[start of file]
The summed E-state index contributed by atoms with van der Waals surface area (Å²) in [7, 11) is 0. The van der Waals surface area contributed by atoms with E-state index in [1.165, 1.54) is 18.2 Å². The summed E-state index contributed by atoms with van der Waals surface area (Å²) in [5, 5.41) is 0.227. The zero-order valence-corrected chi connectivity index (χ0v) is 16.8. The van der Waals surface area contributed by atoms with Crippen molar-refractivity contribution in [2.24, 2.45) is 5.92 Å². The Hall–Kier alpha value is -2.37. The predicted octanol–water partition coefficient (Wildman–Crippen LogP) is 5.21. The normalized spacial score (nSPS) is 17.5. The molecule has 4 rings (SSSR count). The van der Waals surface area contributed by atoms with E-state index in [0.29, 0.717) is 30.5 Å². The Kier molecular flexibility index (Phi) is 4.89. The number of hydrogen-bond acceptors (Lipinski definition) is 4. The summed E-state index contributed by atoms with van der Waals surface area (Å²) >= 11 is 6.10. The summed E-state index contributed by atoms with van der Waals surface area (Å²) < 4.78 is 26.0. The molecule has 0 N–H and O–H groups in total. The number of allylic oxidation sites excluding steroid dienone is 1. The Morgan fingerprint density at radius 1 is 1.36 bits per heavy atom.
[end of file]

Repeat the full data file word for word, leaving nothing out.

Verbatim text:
The summed E-state index contributed by atoms with van der Waals surface area (Å²) in [7, 11) is 0. The van der Waals surface area contributed by atoms with E-state index in [1.165, 1.54) is 18.2 Å². The summed E-state index contributed by atoms with van der Waals surface area (Å²) in [5, 5.41) is 0.227. The zero-order valence-corrected chi connectivity index (χ0v) is 16.8. The van der Waals surface area contributed by atoms with Crippen molar-refractivity contribution in [2.24, 2.45) is 5.92 Å². The Hall–Kier alpha value is -2.37. The predicted octanol–water partition coefficient (Wildman–Crippen LogP) is 5.21. The normalized spacial score (nSPS) is 17.5. The molecule has 4 rings (SSSR count). The van der Waals surface area contributed by atoms with E-state index in [0.29, 0.717) is 30.5 Å². The Kier molecular flexibility index (Phi) is 4.89. The number of hydrogen-bond acceptors (Lipinski definition) is 4. The summed E-state index contributed by atoms with van der Waals surface area (Å²) >= 11 is 6.10. The summed E-state index contributed by atoms with van der Waals surface area (Å²) < 4.78 is 26.0. The molecule has 0 N–H and O–H groups in total. The number of allylic oxidation sites excluding steroid dienone is 1. The Morgan fingerprint density at radius 1 is 1.36 bits per heavy atom.